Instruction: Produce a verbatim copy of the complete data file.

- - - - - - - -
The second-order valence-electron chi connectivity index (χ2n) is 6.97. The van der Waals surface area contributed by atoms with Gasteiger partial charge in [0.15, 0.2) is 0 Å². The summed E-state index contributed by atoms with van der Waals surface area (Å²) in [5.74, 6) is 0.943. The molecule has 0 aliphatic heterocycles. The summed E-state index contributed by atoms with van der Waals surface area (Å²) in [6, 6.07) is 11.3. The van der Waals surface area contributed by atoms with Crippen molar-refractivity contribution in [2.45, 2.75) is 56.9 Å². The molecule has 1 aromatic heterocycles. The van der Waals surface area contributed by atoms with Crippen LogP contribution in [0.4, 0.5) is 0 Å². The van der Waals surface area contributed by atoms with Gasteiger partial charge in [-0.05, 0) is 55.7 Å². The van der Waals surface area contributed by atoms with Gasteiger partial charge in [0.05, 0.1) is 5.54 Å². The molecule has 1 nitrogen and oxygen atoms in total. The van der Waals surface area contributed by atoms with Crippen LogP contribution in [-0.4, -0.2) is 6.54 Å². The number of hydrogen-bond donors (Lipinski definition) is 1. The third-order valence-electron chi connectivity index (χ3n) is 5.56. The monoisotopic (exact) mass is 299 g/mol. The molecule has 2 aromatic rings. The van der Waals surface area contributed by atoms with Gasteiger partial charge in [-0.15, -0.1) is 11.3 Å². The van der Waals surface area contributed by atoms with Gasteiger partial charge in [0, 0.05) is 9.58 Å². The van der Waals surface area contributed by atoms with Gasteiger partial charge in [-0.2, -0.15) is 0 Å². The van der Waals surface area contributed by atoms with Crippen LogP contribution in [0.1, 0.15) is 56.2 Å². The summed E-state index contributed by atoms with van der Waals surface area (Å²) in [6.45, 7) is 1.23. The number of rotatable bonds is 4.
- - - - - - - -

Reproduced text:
The second-order valence-electron chi connectivity index (χ2n) is 6.97. The van der Waals surface area contributed by atoms with Gasteiger partial charge in [0.15, 0.2) is 0 Å². The summed E-state index contributed by atoms with van der Waals surface area (Å²) in [5.74, 6) is 0.943. The molecule has 0 aliphatic heterocycles. The summed E-state index contributed by atoms with van der Waals surface area (Å²) in [6, 6.07) is 11.3. The van der Waals surface area contributed by atoms with Crippen molar-refractivity contribution in [2.45, 2.75) is 56.9 Å². The molecule has 1 aromatic heterocycles. The van der Waals surface area contributed by atoms with Crippen LogP contribution in [0.4, 0.5) is 0 Å². The van der Waals surface area contributed by atoms with Gasteiger partial charge in [-0.05, 0) is 55.7 Å². The van der Waals surface area contributed by atoms with Gasteiger partial charge in [0.05, 0.1) is 5.54 Å². The molecule has 1 nitrogen and oxygen atoms in total. The van der Waals surface area contributed by atoms with Crippen LogP contribution in [-0.4, -0.2) is 6.54 Å². The number of hydrogen-bond donors (Lipinski definition) is 1. The third-order valence-electron chi connectivity index (χ3n) is 5.56. The monoisotopic (exact) mass is 299 g/mol. The molecule has 2 aromatic rings. The van der Waals surface area contributed by atoms with Gasteiger partial charge in [-0.15, -0.1) is 11.3 Å². The van der Waals surface area contributed by atoms with Gasteiger partial charge in [0, 0.05) is 9.58 Å². The van der Waals surface area contributed by atoms with Gasteiger partial charge in [-0.2, -0.15) is 0 Å². The van der Waals surface area contributed by atoms with Crippen LogP contribution in [0.1, 0.15) is 56.2 Å². The summed E-state index contributed by atoms with van der Waals surface area (Å²) in [6.45, 7) is 1.23. The number of rotatable bonds is 4.